All the Spammers in the World May Only Make $200 Million a Year

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We all get a lot of spam. Just today, Gmail has neatly filed more than 100 messages into my Spam folder. When I look at the list of subjects, I wonder: How the hell could any of this actually make someone money?

It's just weird: I understand annoyances like telemarketing where it's clear that some people buy things from people who call them at home. But spam? It just seems like a waste all around.

Now, in a new paper in the Journal of Economic Perspectives, Justin Rao of Microsoft and David Reiley of Google (who met working at Yahoo) have teamed up to estimate the cost of spam to society relative to its worldwide revenues. The societal price tag comes to $20 billion. The revenue? A mere $200 million. As they note, that means that the "'externality ratio' of external costs to internal benefits for spam is around 100:1. Spammers are dumping a lot on society and reaping fairly little in return." In case it's not clear, this is a suboptimal situation. cost-externality.jpg

It is just so cheap to send spam and even if you only ensnare a tiny number of people, that's enough to make it worthwhile. Rao and Reiley estimate that only 1 in 25,000 people need somehow buy something through spam advertising to make it worthwhile.

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So what's the way forward? The researchers gloss a variety of techniques like "attention bonds," in which you'd be paid some tiny amount (say, $0.05) for reading unsolicited emails, and government interventions. But their preferred solution is to find ways to raise the cost of business for spammers, so that their campaigns become unprofitable.

"We advocate supplementing current technological anti-spam efforts with lower-level economic interventions at key choke points in the spam supply chain, such as legal intervention in payment processing, or even spam-the-spammers tactics," they conclude. "By raising spam merchants' operating costs, such countermeasures could cause many campaigns no longer to be profitable at the current marginal price of $20-50 per million emails."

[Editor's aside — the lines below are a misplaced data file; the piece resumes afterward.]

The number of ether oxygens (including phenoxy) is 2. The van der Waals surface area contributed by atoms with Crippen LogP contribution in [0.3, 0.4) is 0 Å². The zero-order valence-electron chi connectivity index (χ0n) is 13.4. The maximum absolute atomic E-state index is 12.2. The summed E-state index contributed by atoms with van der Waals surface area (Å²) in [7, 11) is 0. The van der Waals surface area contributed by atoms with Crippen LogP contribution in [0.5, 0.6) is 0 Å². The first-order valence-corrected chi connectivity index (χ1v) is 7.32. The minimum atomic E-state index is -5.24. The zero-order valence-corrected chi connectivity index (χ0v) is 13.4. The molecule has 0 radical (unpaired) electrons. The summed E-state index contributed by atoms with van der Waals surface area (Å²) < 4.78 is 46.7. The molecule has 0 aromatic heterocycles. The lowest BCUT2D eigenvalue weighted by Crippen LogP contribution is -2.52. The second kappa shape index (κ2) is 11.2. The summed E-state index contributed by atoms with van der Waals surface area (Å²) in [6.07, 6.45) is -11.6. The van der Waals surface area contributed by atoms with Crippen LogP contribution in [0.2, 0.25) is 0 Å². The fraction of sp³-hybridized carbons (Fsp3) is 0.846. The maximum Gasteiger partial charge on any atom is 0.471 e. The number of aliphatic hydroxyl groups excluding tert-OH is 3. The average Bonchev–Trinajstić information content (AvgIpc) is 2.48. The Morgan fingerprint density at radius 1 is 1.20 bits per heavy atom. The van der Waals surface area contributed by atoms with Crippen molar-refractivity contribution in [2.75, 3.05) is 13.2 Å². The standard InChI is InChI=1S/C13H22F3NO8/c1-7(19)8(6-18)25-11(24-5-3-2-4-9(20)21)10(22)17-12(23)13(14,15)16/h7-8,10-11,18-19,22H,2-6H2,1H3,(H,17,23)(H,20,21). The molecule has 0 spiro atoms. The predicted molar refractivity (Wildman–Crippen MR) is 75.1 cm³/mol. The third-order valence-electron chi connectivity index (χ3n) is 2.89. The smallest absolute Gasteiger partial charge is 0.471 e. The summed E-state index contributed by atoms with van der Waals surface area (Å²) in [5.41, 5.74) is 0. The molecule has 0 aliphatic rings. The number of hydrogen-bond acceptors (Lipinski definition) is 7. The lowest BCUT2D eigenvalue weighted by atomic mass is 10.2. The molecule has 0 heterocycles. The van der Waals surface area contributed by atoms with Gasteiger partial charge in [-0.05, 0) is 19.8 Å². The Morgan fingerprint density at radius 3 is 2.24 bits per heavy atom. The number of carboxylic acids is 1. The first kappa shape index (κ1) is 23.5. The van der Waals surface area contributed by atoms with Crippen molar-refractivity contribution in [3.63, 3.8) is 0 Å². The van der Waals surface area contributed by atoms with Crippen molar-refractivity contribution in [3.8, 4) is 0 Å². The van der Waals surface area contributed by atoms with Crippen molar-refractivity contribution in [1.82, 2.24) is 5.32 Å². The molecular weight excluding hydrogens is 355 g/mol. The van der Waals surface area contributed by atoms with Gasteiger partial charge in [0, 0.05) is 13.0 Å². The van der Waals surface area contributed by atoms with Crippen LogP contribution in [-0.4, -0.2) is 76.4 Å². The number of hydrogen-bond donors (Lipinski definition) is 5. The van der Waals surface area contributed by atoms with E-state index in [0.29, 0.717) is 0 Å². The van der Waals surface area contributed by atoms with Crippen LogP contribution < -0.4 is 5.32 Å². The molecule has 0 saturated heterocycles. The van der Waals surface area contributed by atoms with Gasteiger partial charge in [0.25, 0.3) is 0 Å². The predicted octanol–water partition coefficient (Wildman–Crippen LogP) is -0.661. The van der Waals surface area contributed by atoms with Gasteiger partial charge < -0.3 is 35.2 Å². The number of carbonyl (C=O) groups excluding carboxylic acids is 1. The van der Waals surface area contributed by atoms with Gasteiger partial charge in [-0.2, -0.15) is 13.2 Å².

Many activities impose costs on society that are not "internalized" by the firms or individuals. Air and water pollution are the paradigmatic examples. You get to drive your car around emitting particulates and various other smog-causing molecules that increase the cost of treating asthma and other illnesses for other people by a tiny bit.

Spam has a remarkably high externality ratio, not just relative to driving an automobile, but stealing one, too. Here's a chart that Rao and Reiley include in their paper, which just looks at the direct costs of spam to end users (which they estimate at $14-$18 billion):

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Alexis C. Madrigal

Alexis Madrigal is a senior editor at The Atlantic, where he oversees the Technology Channel. He's the author of Powering the Dream: The History and Promise of Green Technology. More

The New York Observer calls Madrigal "for all intents and purposes, the perfect modern reporter." He co-founded Longshot magazine, a high-speed media experiment that garnered attention from The New York Times, The Wall Street Journal, and the BBC. While at Wired.com, he built Wired Science into one of the most popular blogs in the world. The site was nominated for best magazine blog by the MPA and best science Web site in the 2009 Webby Awards. He also co-founded Haiti ReWired, a groundbreaking community dedicated to the discussion of technology, infrastructure, and the future of Haiti.

He's spoken at Stanford, CalTech, Berkeley, SXSW, E3, and the National Renewable Energy Laboratory, and his writing was anthologized in Best Technology Writing 2010 (Yale University Press).

Madrigal is a visiting scholar at the University of California at Berkeley's Office for the History of Science and Technology. Born in Mexico City, he grew up in the exurbs north of Portland, Oregon, and now lives in Oakland.

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